- Be honest. Once on retreat, be honest with yourself. Where is your mind really? Are you narrating your retreat to others as it occurs? Daydreaming about how great you will feel at the end? Worrying about what’s going on at home? Years ago when boom boxes (for those too young to remember, these were giant portable radios) were all the rage, I remember going to a beach filled with competing boxes, playing music so loudly it wasn’t possible to even hear the surf a few feet away. Thinking of home or mentally talking to others while on retreat is like bringing a boom box to the beach. Leave it!
There are a lot of different kinds of retreats, so it’s hard to give specific advice on how to handle inner challenges that may arise. This is more personal, and somewhat guided by the spiritual tradition and/or teacher or guide that you relate to. But there usually are challenges – we rarely shift to a new understanding without first encountering a block. So when they do come up, know it’s ok. Just be honest about what’s arising. If it’s too much for you to handle, of course reach out to your own spiritual support guide or network. But also entertain the possibility that you can just let it be, just watch what’s going on within you and it may move through on its own. Let go.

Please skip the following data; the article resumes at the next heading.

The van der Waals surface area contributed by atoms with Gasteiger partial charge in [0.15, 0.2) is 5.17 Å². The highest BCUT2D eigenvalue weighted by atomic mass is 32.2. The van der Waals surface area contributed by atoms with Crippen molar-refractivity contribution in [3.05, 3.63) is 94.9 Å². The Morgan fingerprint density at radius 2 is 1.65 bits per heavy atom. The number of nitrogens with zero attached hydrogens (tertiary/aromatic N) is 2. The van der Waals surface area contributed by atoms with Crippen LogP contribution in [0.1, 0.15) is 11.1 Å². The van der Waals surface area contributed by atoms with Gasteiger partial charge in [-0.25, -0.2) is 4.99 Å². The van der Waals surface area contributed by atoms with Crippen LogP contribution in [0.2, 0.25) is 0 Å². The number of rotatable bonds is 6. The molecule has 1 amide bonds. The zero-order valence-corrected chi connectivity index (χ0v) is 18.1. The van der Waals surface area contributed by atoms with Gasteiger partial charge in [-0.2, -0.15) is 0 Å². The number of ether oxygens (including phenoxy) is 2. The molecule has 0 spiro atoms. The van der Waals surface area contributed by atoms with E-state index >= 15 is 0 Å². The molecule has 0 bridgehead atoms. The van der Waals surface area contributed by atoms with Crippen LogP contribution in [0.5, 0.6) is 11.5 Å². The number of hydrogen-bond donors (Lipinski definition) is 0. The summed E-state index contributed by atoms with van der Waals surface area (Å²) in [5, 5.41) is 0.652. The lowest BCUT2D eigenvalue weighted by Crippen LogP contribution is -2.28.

- Ritualize your exit too. Don’t judge a retreat. Just like meditation, sometimes you can’t really tell how it’s impacted you immediately after the fact. Big experiences and insights aren’t always the point. So simply express your gratitude, and prepare for your re-entry into your regular life. Set some intentions for what you’d like to take back into your life with you from retreat, and expect some bumps. You may need time to process, to integrate, and that’s all ok.
I hope you are able to make some time for retreat for yourself in the next few weeks, even if for just a day. Peace and blessings to you as you do so-